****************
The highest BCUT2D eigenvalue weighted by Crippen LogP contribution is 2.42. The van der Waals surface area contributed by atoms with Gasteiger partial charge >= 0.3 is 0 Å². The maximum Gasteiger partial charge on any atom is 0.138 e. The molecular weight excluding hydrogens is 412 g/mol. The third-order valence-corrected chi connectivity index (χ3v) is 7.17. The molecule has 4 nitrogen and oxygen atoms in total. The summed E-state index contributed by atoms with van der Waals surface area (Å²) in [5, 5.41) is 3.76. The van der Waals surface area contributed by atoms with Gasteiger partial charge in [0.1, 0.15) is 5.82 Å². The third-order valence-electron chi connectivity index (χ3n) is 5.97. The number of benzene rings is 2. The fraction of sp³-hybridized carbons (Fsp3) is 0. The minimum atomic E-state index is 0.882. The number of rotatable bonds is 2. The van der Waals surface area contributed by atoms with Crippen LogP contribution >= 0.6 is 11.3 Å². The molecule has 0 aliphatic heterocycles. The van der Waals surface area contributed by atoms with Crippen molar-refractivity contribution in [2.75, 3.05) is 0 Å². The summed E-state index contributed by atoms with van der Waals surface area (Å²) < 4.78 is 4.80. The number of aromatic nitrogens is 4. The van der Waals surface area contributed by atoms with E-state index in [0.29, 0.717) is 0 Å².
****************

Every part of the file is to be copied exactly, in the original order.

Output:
The highest BCUT2D eigenvalue weighted by Crippen LogP contribution is 2.42. The van der Waals surface area contributed by atoms with Gasteiger partial charge >= 0.3 is 0 Å². The maximum Gasteiger partial charge on any atom is 0.138 e. The molecular weight excluding hydrogens is 412 g/mol. The third-order valence-corrected chi connectivity index (χ3v) is 7.17. The molecule has 4 nitrogen and oxygen atoms in total. The summed E-state index contributed by atoms with van der Waals surface area (Å²) in [5, 5.41) is 3.76. The van der Waals surface area contributed by atoms with Gasteiger partial charge in [0.1, 0.15) is 5.82 Å². The third-order valence-electron chi connectivity index (χ3n) is 5.97. The number of benzene rings is 2. The fraction of sp³-hybridized carbons (Fsp3) is 0. The minimum atomic E-state index is 0.882. The number of rotatable bonds is 2. The van der Waals surface area contributed by atoms with Crippen LogP contribution >= 0.6 is 11.3 Å². The molecule has 0 aliphatic heterocycles. The van der Waals surface area contributed by atoms with Crippen molar-refractivity contribution in [2.75, 3.05) is 0 Å². The summed E-state index contributed by atoms with van der Waals surface area (Å²) < 4.78 is 4.80. The number of aromatic nitrogens is 4. The van der Waals surface area contributed by atoms with E-state index in [0.29, 0.717) is 0 Å².